Study: Breakfast Pre-Exercise May Increase Nutrient Metabolization

To breakfast, or not to breakfast, that is the question. Breakfast is often referred to as the most important meal of the day, but that’s been seen as a slight exaggeration. After all, the most important meal(s) of the day are those that allow you to feel the best and perform the best, so to say one is the king is kind of a stretch.

We’ve written about breakfast before, and how it can impact muscle growth, strength, and fat loss. Realistically, it’s ideal to eat in a way that once again allows you to perform your best, but if you’re in the camp of needing breakfast before taking on the day, or working out for the matter, then you may want to check out this recent research regarding breakfast pre-exercise.

New Breakfast Research

In a study published earlier this week, researchers sought out to explore how breakfast consumption and fasted states impacted postprandial glucose flux after exercise. A postprandial glucose measurement (which usually comes after a meal) is essentially used to assess the amount of glucose that’s present in the blood (blood glucose levels). Glucose is made from carbohydrates we consume, and is one of our body’s main energy sources.

For their research, authors had twelve healthy male volunteers perform a 60-minute cycling workout and either consume a breakfast made of porridge and milk 2-hours before exercise, or omit breakfast completely. For the control group comparison, they had one set of volunteers consume breakfast, then completely rest for three hours.

After the bout of exercise, researchers assessed blood glucose and muscle glycogen levels. They found that those who consumed breakfast had higher rates of plasma glucose disposal, aka burned more glucose (carbs) following the workout, and saw an increase in metabolism for the following meal.

In a press release published by the University of Bath, Dr. Javier Gonzalez, one of the co-leaders of the study stated, “This is the first study to examine the ways in which breakfast before exercise influences our responses to meals after exercise. We found that, compared to skipping breakfast, eating breakfast before exercise increases the speed at which we digest, absorb and metabolize carbohydrate that we may eat after exercise.”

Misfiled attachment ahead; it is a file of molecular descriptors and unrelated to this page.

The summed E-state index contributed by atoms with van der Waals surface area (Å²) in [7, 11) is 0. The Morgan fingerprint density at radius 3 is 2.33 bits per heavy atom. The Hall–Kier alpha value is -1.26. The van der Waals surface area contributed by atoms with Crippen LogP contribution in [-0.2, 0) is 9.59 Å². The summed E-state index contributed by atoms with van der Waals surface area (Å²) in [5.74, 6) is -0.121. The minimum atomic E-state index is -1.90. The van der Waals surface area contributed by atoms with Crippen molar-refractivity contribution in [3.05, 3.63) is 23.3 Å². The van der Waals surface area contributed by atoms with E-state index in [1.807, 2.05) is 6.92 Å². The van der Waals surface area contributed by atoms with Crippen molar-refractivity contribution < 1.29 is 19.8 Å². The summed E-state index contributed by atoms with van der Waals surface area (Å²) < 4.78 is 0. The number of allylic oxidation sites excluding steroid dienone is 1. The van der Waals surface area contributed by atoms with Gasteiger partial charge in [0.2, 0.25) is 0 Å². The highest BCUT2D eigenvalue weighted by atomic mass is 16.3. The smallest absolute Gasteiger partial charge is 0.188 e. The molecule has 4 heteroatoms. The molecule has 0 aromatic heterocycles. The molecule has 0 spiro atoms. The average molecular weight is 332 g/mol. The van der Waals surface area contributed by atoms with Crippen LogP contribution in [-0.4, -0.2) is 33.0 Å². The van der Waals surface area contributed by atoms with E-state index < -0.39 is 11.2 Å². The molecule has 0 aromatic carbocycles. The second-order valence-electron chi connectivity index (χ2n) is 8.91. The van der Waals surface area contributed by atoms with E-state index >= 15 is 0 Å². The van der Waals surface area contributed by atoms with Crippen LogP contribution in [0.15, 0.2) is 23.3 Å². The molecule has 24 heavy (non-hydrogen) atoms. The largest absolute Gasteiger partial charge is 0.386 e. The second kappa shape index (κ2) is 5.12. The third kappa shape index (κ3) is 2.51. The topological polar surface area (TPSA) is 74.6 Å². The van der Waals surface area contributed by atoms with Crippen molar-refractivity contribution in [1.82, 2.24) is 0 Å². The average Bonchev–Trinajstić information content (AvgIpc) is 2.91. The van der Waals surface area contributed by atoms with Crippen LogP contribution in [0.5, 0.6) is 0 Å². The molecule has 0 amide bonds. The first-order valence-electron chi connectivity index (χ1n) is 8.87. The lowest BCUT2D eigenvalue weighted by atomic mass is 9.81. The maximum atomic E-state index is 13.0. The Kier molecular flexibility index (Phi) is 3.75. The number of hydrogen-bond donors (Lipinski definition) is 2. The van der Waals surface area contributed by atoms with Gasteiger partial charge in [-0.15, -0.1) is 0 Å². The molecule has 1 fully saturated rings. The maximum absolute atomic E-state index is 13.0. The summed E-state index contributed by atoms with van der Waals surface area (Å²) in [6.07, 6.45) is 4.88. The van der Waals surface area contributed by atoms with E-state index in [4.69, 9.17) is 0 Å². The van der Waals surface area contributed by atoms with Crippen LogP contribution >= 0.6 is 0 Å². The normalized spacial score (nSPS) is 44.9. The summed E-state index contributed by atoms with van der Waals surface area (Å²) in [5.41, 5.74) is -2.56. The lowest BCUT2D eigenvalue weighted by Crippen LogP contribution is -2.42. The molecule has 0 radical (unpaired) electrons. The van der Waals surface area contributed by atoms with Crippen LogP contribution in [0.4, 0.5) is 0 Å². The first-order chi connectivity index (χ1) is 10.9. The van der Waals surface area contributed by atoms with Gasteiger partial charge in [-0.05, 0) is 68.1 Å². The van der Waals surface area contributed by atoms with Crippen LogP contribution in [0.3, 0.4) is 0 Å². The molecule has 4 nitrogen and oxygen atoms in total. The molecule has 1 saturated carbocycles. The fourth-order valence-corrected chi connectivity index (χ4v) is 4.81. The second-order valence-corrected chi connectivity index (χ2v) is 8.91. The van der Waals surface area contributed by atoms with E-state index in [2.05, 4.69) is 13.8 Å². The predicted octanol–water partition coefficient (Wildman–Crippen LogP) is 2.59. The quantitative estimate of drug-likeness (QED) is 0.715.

Additionally, Rob Edinburgh a PhD student who served as another co-leader of the study said, “We also found that breakfast before exercise increases carbohydrate burning during exercise, and that this carbohydrate wasn’t just coming from the breakfast that was just eaten, but also from carbohydrate stored in our muscles as glycogen. This increase in the use of muscle glycogen may explain why there was more rapid clearance of blood sugar after ‘lunch’ when breakfast had been consumed before exercise.”

Practical Takeaway

The practical takeaway of this study and what the authors suggest is that the consumption of breakfast before exercise may serve as a primer for nutrient storage and absorption for later in the day. This could be important news for the strength athlete who lifts in the morning and is continually trying to optimize their body’s ability to absorb key nutrients for directed growth.

Feature image from @micheiiiiiii Instagram page. 

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Jake holds a Master's in Sports Science and a Bachelor's in Exercise Science. Currently, Jake serves as one of the full time writers and editors at BarBend. He's a Certified Strength and Conditioning Specialist (CSCS) and has spoken at state conferences on the topics of writing in the fitness industry and building a brand. As of right now, Jake has published over 1,100 articles related to strength athletes and sports. Articles about powerlifting concepts, advanced strength & conditioning methods, and topics that sit atop a strong science foundation are Jake's bread-and-butter. On top of his personal writing, Jake edits and plans content for 15 writers and strength coaches who come from every strength sport.Prior to BarBend, Jake worked for two years as a strength and conditioning coach for hockey and lacrosse players, and was a writer at the Vitamin Shoppe's corporate office. Jake regularly competes in powerlifting in the 181 lb weight class, and considers himself a weightlifting shoe sneaker head. On the side of writing full time, Jake works as a part-time strength coach and works with clients through his personal business Concrete Athletics in Hoboken and New York City.